Pages Menu
Categories Menu

Posted by on 21 Apr, 2022 in Australian Crime Fiction, British Crime, Crime, Forecast Friday, Looking Forward Friday, Outback Crime, serial killer thriller | 1 comment



Cold cases and missing children are the common themes of these two forthcoming releases.

The Hiding Place by Simon Lelic (Penguin, 5 May 2022)

The Hiding Place (Penguin, 5 May 2022) is a good follow-up to Simon Lelic’s last novel, The Search Party, which introduced the detective pairing of DI Robin Fleet and DS Nikki Collins. Assigned to cold cases after the events in The Search Party, the pair are called into action when the body of a long dead schoolboy is discovered in an abandoned chapel crypt at Beaconsfield, an expensive and prestigious English boarding school. The body belongs to Ben Draper who went missing in 1997 after a game of ‘hide and seek’ that went wrong.  Among the ‘seekers’ that day was Callum Richardson, who is now a prominent media and political celebrity, and Fleet finds himself under considerable pressure to close the case in a politically acceptable way.

Using a dual timeline and shifting point of view, Lelic alternates between Fleet’s investigation and the events back in 1997 when disaffected newcomer Ben Draper came under the spell of three older students, including the charismatic Richardson. The dual unfolding works well, and Lelic maintains a good level of interest as both storylines smartly move to their respective conclusions.

The characters are well-developed and Lelic provides revealing insights into the private lives of Fleet and Collins, without slowing the story too much. He is also very good at bringing forth the personality of Ben and his struggles to fit in. The book touches on a range of issues from loneliness to homelessness to the politics of policing and the lasting effects of childhood experiences, particularly those at boarding schools, on individuals. At its core, however, it is a good murder mystery and Lelic skilfully brings the novel to a surprising conclusion.

The present day police investigation held more interest for me than the school day flashbacks, and I enjoyed the nuanced characterisations, especially that of Fleet’s put-upon boss. Overall, The Hiding Place is a well written and entertaining novel that will not disappoint regular readers of British police mysteries.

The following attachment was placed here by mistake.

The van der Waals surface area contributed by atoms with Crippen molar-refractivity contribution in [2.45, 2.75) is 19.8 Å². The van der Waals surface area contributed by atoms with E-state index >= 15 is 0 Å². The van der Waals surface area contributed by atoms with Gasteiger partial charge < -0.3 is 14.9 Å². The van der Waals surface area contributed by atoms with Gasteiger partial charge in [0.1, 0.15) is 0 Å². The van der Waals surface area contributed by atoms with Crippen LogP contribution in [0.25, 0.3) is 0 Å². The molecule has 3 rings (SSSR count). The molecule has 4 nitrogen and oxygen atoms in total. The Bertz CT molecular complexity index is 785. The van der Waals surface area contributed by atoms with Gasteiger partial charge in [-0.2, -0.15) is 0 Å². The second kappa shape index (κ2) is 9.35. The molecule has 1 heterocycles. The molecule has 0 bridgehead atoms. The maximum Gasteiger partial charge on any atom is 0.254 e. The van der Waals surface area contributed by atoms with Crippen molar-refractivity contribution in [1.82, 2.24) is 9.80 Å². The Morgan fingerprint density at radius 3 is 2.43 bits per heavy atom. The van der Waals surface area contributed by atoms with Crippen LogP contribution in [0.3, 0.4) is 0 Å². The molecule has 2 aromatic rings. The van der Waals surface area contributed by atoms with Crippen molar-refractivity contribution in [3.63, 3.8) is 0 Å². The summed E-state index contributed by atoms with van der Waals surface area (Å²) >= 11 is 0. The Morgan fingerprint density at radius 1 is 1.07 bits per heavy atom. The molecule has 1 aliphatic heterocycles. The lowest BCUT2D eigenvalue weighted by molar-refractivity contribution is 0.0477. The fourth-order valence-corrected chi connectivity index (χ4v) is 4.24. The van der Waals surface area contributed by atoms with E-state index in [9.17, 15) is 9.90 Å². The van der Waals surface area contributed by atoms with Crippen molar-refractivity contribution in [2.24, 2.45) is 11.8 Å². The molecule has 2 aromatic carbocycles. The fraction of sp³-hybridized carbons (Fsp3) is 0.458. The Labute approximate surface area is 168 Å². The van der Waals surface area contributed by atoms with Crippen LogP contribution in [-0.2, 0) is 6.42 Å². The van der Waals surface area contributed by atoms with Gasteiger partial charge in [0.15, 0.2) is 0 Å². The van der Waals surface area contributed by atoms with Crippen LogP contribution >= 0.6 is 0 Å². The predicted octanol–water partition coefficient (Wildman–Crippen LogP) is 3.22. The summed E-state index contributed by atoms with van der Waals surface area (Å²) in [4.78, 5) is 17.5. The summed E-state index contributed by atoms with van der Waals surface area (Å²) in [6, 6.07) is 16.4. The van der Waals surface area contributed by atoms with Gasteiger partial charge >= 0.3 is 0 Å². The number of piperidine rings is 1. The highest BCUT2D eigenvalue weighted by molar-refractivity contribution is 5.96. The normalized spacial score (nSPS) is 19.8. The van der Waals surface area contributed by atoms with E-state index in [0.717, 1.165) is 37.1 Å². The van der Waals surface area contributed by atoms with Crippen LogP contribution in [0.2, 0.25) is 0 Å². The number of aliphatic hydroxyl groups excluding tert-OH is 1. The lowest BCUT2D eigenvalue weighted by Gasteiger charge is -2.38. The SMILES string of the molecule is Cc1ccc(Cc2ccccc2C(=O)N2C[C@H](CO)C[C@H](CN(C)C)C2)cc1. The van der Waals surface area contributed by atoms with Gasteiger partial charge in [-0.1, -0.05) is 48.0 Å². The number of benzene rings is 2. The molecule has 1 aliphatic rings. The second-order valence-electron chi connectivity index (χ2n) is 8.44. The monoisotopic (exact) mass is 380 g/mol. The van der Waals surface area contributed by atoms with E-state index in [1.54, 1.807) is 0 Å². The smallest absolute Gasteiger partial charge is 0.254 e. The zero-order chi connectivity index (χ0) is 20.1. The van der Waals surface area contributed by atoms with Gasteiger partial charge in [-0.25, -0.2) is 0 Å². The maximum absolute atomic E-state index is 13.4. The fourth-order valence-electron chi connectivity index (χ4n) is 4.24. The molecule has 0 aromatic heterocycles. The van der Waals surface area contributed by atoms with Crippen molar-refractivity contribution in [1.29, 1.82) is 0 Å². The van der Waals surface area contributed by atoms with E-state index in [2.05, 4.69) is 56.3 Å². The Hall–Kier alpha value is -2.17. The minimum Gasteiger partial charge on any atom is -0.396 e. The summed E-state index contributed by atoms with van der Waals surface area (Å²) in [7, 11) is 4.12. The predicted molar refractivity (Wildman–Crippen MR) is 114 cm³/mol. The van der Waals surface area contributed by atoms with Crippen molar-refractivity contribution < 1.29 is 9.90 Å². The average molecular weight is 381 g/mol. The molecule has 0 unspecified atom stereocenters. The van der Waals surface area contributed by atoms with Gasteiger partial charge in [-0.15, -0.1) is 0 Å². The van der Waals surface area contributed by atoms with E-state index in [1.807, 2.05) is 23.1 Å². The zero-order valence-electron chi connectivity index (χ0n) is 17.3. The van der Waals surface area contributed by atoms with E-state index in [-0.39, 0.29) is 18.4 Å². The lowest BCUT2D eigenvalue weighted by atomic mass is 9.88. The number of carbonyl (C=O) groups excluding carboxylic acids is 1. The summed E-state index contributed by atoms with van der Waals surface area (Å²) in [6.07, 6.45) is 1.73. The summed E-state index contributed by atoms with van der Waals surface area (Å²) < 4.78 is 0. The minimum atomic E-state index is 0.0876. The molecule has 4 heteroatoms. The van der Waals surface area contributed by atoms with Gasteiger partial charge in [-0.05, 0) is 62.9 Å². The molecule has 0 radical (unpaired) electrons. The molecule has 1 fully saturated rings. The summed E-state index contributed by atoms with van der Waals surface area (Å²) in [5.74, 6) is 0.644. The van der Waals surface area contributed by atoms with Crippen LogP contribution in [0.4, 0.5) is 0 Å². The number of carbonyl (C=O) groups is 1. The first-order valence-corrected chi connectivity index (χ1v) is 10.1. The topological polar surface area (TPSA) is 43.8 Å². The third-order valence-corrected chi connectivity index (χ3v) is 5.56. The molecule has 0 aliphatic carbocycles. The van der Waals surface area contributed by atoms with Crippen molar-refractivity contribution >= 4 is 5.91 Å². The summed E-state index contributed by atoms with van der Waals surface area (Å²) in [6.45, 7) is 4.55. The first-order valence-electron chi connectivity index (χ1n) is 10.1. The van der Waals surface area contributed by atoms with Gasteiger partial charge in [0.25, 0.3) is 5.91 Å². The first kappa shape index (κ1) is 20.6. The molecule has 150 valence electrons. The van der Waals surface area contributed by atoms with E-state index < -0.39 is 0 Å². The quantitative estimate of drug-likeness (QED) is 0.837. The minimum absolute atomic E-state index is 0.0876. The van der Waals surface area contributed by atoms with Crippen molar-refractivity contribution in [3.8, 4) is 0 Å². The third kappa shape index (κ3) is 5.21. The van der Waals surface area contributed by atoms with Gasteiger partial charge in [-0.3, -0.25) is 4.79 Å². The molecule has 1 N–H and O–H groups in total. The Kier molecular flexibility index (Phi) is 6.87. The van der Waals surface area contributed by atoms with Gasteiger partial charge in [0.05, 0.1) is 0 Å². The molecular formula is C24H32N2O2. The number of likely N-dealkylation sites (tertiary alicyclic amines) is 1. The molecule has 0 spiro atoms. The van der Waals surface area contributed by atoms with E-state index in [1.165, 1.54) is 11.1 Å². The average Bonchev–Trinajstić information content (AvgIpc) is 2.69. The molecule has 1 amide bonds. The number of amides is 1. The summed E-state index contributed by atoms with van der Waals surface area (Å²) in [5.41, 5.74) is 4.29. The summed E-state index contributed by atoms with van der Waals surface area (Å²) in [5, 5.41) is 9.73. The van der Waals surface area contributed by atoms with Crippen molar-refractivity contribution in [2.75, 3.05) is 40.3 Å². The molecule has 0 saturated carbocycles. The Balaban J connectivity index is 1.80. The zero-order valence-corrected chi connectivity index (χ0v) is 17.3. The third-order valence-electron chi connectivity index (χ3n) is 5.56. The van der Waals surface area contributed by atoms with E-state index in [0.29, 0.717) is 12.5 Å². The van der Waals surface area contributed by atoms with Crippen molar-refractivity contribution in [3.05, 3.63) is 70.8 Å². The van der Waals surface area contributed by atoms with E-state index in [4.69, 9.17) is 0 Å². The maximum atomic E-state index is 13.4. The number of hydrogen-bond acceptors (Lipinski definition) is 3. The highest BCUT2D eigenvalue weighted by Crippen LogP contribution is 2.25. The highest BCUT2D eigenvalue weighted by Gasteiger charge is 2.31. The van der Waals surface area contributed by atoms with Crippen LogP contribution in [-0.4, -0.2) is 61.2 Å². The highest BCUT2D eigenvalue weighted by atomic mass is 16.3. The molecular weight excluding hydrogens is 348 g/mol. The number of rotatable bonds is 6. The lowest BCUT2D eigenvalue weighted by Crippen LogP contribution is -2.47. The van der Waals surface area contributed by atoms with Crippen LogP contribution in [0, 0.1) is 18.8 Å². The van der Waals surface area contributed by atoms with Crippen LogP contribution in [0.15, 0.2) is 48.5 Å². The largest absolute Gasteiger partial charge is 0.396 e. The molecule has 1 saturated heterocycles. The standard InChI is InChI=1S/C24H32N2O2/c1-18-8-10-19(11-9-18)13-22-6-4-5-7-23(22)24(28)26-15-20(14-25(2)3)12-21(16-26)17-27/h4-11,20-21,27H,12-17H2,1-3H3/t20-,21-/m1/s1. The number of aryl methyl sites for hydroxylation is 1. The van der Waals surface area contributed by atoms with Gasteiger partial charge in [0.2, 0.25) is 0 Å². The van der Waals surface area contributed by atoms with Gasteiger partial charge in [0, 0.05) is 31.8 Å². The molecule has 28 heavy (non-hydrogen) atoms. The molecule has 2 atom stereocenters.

Three and a half to four stars out of five!

The Hiding Place will be released in the United Kingdom on 5 May 2022. It will be released in Australia in August 2022.

Wake by Shelley Burr (Hachette, 27 April 2022)

WAKE (Hachette, 27 April 2022) by Shelley Burr is an assured first novel that shows a maturity of writing that is often missing in debut novels.

Nineteen years ago young Evelyn McCreery went missing from the bedroom she shared with her twin sister, Mina, on the family’s property on the edge of the small town of Nannine in outback New South Wales. Despite a large reward, Evelyn was never found, and Mina’s life has been defined ever since by the intense public interest in the case. Enter private investigator Lane Holland who desperately needs the still unclaimed reward money and has his own personal reasons for wanting to find out the truth about Evelyn. With Mina’s reluctant help he revisits the disappearance and another possibly related missing person case.

This is a well written and absorbing cold case crime story with a strong sense of place and a good set of characters.  The various strands of the plot take a little while to set in place, but once underway it is a captivating read.

The descriptions of the harsh interior of Australia and the struggling town of Nannine are evocative and accurate, and they nicely enhance the story and help build the creepy atmosphere. The characters avoid many of the stereotypes often seen in Australian crime fiction and there is a real subtlety to them. I particularly liked how Shelley developed the character of Mina and showed her flaws and strengths.

The plotting is also confident and Shelley pulls off some good twists and turns along the way to the tense and unexpected climax.

The pacing could be brisker at times, but overall it is a very confident and entertaining first novel that will appeal to fans of Jane Harper and Chris Hammer.

Four stars out of five!

Wake is released in Australia on 27 April 2022. It is released in the United Kingdom on 9 June 2022.

1 Comment

  1. Great reviews, Jeff. I also enjoyed ‘The Hiding Place’, and have added ;Wake;’ to my reading list.

Leave a Reply